What effects do cultural identity, including beliefs about gender norms, spirituality, and perceived body image, have on breast cancer survivorship? How does identifying as an American with an ethnic background impact health outcomes?
These are the questions Dr. Elise Radina and her team at Miami University in Ohio explore in their ongoing research study on the effects of spirituality and cultural factors of survivorship for women of Indian and Korean descent. When Dr. Radina contacted Dr. Susan Love Foundation for Breast Cancer Research about promoting this study, we didn’t hesitate to say “Yes!” because we recognize that diversity is absolutely imperative to research progress. The Foundation is committed to research that is as inclusive and diverse as the people that breast cancer affects. Join our flagship program, the Love Research Army, to ensure that more studies like this can be done!
We interviewed Dr. Radina to learn more about her exciting study that takes a deeper look at the experiences of diverse women who were diagnosed with breast cancer.
Q: What initially prompted you to pursue a study about the experiences of women who are culturally different from you?
Dr. Radina: I have always been curious about cultures that are different from my own. As a high school student, I had the opportunity to travel outside the U.S. for the first time and spend a month in Spain learning Spanish while living with a host family. In college, I majored in International Women’s Studies, and, even throughout graduate school, I remained drawn to courses that helped me understand others and took coursework that focused on topics such as racial/ethnic identity development and multicultural families.
Years later, while serving in my current position as a faculty member at Miami University, I traveled to Christ University in India to explore possible study abroad and faculty collaboration options. I was able to connect with faculty members there and began some preliminary work with them. I remained in touch with those colleagues over the last several years and subsequently became connected with Dr. Anuradha Sathiyaseelan, who began a collaboration to explore the breast cancer survivorship experiences of women in India and women of Indian origin in the U.S.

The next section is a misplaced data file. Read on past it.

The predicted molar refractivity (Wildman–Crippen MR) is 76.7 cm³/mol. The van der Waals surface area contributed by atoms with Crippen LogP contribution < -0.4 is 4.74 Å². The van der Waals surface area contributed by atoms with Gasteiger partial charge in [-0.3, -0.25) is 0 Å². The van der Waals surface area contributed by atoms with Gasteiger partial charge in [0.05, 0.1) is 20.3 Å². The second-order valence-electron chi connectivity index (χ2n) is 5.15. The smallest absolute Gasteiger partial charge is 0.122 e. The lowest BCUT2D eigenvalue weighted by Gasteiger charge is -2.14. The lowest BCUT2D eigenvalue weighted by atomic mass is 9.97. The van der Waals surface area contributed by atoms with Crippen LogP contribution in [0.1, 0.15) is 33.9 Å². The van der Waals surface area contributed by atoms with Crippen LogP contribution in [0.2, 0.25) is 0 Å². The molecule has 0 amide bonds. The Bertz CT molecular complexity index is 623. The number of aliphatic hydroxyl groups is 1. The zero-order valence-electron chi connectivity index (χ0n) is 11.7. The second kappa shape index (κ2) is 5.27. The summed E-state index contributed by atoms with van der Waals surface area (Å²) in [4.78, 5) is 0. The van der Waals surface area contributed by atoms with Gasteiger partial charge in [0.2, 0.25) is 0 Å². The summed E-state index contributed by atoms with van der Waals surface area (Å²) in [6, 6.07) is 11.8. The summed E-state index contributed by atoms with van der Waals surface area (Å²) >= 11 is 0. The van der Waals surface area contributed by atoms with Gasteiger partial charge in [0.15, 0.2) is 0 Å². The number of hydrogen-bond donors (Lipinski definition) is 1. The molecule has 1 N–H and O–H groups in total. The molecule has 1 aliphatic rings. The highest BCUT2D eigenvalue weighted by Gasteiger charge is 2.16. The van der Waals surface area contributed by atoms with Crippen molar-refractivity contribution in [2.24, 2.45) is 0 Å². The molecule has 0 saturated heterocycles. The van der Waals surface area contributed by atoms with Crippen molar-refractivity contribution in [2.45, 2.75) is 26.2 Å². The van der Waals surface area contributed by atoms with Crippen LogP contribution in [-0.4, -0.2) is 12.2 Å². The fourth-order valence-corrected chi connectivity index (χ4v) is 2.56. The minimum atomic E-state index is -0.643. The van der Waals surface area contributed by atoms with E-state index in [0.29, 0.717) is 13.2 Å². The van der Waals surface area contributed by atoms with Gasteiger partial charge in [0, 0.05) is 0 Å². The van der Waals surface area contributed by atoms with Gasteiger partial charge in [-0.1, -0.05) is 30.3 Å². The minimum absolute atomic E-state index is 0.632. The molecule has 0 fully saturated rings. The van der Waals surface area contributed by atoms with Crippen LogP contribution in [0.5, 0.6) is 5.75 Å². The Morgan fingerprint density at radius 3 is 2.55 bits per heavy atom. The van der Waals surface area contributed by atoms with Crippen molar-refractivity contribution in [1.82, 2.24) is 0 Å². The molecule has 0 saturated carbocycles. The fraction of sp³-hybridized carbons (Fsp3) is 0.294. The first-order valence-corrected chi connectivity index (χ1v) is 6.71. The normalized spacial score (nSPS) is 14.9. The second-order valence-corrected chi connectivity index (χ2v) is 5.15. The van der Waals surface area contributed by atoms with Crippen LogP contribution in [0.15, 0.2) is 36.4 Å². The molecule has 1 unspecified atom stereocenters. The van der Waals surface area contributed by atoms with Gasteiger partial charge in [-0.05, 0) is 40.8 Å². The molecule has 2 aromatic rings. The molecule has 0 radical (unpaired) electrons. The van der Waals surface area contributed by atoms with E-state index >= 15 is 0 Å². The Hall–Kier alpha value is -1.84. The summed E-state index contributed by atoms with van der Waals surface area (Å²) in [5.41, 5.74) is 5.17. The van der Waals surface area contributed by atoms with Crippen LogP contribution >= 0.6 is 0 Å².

After the study launched, a colleague of mine at Miami University, Dr. En-jung Shon, joined the research team with the aim of engaging in collaborative work and training to work with undergraduate students as research team members. Dr. En-jung Shon’s recent return to her home country of South Korea has allowed the project to expand to include a second Asian ethnic group.
Q: Why do you think this topic is relevant to the breast cancer community?
Dr. Radina: As the rates of survival after treatment for early-stage breast cancer patients have been steadily increasing over time, increased attention needs to be paid to the lived experiences of survivors. Historically, marginalized racial and ethnic groups were either left out of research or were exploited due to unethical research practices, which has created challenges and gaps in terms of applicability. As a result, people of color are often underserved or not served in ways that centralize their lived experiences. Our aim is to explore the experiences of women of Indian origin and Korean origin living in the U.S., who are influenced by American cultural norms and compare their results to the counterparts who live in India and Korea, respectively.
Q: Why is research on diverse populations important and how will the findings of this study impact people who are diagnosed with breast cancer?
Dr. Radina: When it comes to providing health care services and sources of support to those diagnosed with breast cancer, a white-centric approach is often used. The problem with that approach is that it ignores the nuances of how different racial and ethnic groups experience the world with regard to family roles, spiritual beliefs, and worldview. Our study’s findings will have the potential to inform culturally appropriate interventions aimed to support a diversity of breast cancer survivors in the United States, India, and South Korea, which could include enhancing the training given to health care providers who work with survivors around the challenges that diverse women may experience, or creating new resources that are reflective of culturally specific or unique experiences of breast cancer survivors to normalize their experiences and help them cope.
For readers who are interested in participating in this study, please go to the following website to sign up: https://bit.ly/BCSurvivorshipStudy
To join the Love Research Army click here.
Dr. Radina is a qualitative researcher, professor, and Chair of the Department of Family Science and Social Work at Miami University who explores various aspects of family life with regard to health and illness.